In the fall of 2013, I met a Texas rancher named Peter Heyne while working in garden retail. Our relationship developed over a shared enthusiasm for plants and written words. A recent visit to Heyne Ranch during the 2017 epic Texas cotton harvest deepened our bond and opened our hearts to the challenges of a successful yield.
Peter Heyne and The Botanical Journey frolicking in a field of fluffy cotton.
Earliest Evidence of Cotton's Use
Interestingly, cotton is one of the few plants that are native to most tropical regions around the globe. The earliest archeological evidence dates cotton fiber use to approximately 6000 BCE in the Indus Valley of Asia and 5000 BCE in the Tehuacan Valley of Mexico. Cotton of the old world, Gossypium arboreum or tree cotton, can grow in a variety of colors, such as brown, pink, or green. This fiber was cultivated and woven into textiles adorning the people of India, China, and Egypt since prehistoric times. New world cotton, Gossypium hirsutum or Mexican cotton, is now cultivated around the globe. The fibers are naturally white, longer, and favored for modern textile production. Mexican cotton and its cultivars are the most widely used natural fiber in clothing today.
Gossypium Royle from 1839 Illustrations of the botany and other branches of the natural history of the Himalayan Mountains, Volume 2 by artist Vishnupersaud & text by John Forbes Royle.
How Cotton is Grown
Cotton is a member of the Malvaceae family and is related to okra and hibiscus. The inflorescence (the scientific term for flower) has five petals with a distinct central pistil for pollination (think hibiscus flower). Cotton is a perennial but is treated as an annual crop. In Texas, planting can begin in March or as late as April depending on the severity of winter. The seeds are sown in rows and the plants emerge in 5 to 7 days. Flower buds also referred to as 'squares,' form and open in approximately 2 months. The creamy blooms live for a single day; opening in the early morning and by afternoon, the pollen is released. Cotton plants are self-fertile and do not require wind or insects to reproduce. Once pollinated, the fickle flower turns pink never to reopen. As the flower dries, a boll develops pushing the flower to its final death of falling to the earth. The boll is the protective outer casing that surrounds the maturing cotton fiber and seeds, similar to an okra pod. When bolls mature, soft fluffy white cotton bursts forth. The entire crop from seed to harvest takes between 130 to 150 days. During the six months of a cotton crop, a number of fatal factors can affect the final harvest from late freezes and high winds to insects, diseases, and flooding. According to rancher Peter Heyne, "So much of it is just fricking luck."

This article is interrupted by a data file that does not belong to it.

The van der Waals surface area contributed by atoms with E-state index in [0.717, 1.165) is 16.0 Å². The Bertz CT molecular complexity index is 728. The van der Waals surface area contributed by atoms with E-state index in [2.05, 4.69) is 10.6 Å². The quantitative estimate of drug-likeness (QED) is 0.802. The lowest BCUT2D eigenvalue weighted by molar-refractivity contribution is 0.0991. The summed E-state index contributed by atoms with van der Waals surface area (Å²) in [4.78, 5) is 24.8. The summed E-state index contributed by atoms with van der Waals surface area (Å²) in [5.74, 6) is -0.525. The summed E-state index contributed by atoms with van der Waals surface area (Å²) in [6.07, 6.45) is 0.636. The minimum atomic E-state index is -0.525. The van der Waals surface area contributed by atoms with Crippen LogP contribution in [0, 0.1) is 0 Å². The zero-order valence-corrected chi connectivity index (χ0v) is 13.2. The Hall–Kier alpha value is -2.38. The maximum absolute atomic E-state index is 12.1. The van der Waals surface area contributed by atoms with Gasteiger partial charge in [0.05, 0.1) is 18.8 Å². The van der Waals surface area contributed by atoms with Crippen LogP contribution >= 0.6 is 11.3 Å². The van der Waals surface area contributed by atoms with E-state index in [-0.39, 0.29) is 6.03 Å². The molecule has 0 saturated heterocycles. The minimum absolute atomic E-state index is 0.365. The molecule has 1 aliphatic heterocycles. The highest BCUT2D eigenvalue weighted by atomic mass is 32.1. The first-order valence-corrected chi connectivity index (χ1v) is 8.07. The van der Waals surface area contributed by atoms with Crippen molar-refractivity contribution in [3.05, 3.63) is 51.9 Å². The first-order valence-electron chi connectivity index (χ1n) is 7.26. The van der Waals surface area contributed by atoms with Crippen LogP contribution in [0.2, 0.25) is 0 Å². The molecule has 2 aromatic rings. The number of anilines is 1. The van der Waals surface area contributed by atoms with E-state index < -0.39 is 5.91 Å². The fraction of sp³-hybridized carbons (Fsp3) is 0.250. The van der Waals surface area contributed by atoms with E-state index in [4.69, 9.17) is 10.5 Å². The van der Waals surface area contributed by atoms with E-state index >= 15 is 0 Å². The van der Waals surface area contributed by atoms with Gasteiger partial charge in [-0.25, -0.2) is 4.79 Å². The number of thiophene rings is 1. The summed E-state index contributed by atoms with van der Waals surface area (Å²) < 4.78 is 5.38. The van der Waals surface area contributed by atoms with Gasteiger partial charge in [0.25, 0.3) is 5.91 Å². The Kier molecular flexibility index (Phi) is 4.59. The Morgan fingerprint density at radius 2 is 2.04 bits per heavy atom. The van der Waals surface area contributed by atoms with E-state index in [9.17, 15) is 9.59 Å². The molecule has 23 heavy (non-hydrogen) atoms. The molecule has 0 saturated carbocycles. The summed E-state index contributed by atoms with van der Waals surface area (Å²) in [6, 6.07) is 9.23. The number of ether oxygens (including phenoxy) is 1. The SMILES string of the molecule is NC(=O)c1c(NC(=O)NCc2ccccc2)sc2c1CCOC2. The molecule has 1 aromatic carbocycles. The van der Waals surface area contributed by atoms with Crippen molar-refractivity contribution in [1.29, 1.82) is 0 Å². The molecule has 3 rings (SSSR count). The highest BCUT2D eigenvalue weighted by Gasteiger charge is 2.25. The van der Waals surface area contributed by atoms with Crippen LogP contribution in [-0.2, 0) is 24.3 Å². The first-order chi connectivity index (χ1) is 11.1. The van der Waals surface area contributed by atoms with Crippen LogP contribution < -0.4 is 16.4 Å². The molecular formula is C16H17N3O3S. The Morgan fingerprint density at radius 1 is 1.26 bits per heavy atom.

Cotton flowers, photo by Peter Heyne
The cotton fiber and seeds are maturing inside this protective cotton boll.
Mature cotton ready for harvest
Click here to see a video of the fields
This year in Wharton County, about an hour southwest of Houston, the cotton fields are a glorious white sea reaching to the horizon. Thousands of acres are ready to be harvested by mid-August. The recent dry weather and a seven-day forecast of blue skies and sunshine has everyone excited for what looks like an excellent harvest. The landowners, contracted farmers, family, friends, and the nearby country neighbors, all gather to witness the industrial scale machines running down the rows harvesting the first bales of cotton. As the fluffy white fiber is gently lifted by a giant cotton picker reminiscent of an alien being from a Hollywood thriller, the sky fills with floating white puffs. Squeals of delight and smiles alight everyone's faces as hands reach high to catch some rogue fuzz flying in the wind. Even the teenagers look up from their phones mesmerized by the heavenly scene. Then, the crowd begins chatting about the potential yield. Briskly, farm hand Tim Merta, seizes the conversation, "Cotton's exciting. It's a lot of labor and fun. The fields look good, but, until it goes across the scale..." and finishes his statement with a shrug. We all follow the cue and turn the conversation to other topics.